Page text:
The tax implications of using a Roth Individual Retirement Account (IRA) to convert assets from a traditional retirement account may give some people understandable pause, however one potential solution for paying the associated taxes could be the use of a reverse mortgage. This is according to Stephen Resch, VP of retirement strategies at Finance of America Reverse (FAR) and an independent investment advisor in an editorial at MarketWatch.
“[T]apping into your home equity can provide the means to pay the taxes,” Resch writes. “You could leverage current low interest rates and get a home equity line of credit (HELOC), though many banks have stopped accepting applications for HELOCs in recent months. Additionally, a HELOC will require a monthly mortgage payment, decreasing your cash flow.”
This is where a reverse mortgage could come into play, which could help provide a means to pay the associated taxes and cash flow flexibility, Resch says.
“With a reverse mortgage, the available line of credit grows and compounds at a value that is tied to current interest rates,” he writes. “This can be particularly beneficial with a series of partial Roth IRA conversions as it provides a growing resource to pay future tax bills. The line of credit also provides flexibility to convert a greater portion of your retirement assets during market plunges, so you only pay taxes on the lower value at the time of the conversion and not on any gains in the Roth IRA when the markets recover.”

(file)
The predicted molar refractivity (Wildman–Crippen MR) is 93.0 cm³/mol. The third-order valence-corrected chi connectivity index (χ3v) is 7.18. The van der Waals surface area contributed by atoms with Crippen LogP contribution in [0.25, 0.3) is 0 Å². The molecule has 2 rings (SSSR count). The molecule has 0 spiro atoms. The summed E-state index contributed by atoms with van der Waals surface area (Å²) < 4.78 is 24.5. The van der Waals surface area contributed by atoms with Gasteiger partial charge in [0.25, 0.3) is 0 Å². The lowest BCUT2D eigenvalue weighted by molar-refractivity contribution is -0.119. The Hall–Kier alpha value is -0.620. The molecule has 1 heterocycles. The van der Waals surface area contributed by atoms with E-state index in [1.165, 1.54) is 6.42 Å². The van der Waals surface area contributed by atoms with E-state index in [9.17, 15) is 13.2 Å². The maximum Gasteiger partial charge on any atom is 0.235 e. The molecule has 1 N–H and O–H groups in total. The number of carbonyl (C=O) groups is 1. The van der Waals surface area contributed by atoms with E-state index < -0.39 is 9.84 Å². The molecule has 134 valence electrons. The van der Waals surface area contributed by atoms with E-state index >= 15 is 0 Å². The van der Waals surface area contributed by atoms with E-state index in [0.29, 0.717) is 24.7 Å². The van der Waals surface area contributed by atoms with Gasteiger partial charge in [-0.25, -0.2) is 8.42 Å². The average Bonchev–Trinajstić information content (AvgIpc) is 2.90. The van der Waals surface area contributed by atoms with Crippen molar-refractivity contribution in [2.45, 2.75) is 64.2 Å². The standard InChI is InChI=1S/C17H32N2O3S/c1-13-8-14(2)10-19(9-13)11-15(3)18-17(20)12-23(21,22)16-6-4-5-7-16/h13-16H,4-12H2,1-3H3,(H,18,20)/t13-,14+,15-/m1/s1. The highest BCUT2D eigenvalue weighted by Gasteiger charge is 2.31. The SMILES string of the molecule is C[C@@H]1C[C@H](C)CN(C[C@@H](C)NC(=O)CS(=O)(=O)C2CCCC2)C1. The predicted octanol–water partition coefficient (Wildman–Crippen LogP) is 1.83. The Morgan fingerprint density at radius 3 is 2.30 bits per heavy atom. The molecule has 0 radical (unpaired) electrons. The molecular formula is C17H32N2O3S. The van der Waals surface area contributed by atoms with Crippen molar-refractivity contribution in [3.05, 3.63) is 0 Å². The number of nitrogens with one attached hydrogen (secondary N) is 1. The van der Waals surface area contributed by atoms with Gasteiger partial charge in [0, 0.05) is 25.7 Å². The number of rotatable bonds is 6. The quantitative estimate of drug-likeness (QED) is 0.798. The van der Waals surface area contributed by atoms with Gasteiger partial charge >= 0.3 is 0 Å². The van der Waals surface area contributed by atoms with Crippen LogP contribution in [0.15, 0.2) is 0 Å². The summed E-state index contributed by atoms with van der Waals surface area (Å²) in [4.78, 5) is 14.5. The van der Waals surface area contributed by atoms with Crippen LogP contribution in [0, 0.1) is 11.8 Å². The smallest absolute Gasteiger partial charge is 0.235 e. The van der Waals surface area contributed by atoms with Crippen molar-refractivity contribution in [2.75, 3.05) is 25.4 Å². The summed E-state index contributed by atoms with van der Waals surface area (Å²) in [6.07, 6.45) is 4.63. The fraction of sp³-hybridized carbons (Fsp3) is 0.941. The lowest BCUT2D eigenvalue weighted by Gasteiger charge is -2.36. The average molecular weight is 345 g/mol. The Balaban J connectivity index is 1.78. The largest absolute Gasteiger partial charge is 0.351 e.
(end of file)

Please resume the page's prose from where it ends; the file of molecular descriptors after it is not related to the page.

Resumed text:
A reverse mortgage can provide that additional liquidity without the requirement of principal and interest payments as long as the borrower remains in the home, Resch explains. A reverse mortgage line of credit can be used to pay for the Roth IRA conversion without impact to a household’s existing cash flow.
“A good rule of thumb is to use a reverse mortgage if your home equity is less than or equal to the value of the retirement assets you plan to convert,” Resch says. “If the home represents a major portion of your net worth, a reverse mortgage may not be the best option to cover the tax bill. In this case, the reverse could better serve as a tax-free source of supplemental income, or to pay for in-home care, or other retirement expenses that distributions from the smaller invested assets may not be able to cover.”
Projected costs should also be actively compared with projected returns, Resch says, while projected returns from the Roth IRA conversion itself should also be taken into account.
“Of course, there are no guarantees on any projections, which is why you should consult a financial professional and evaluate your specific situation,” he says. “A number of ‘what if’ scenarios should be considered including changes in interest and tax rates, home and investment growth rates, and legacy desires.”
Read the article at MarketWatch.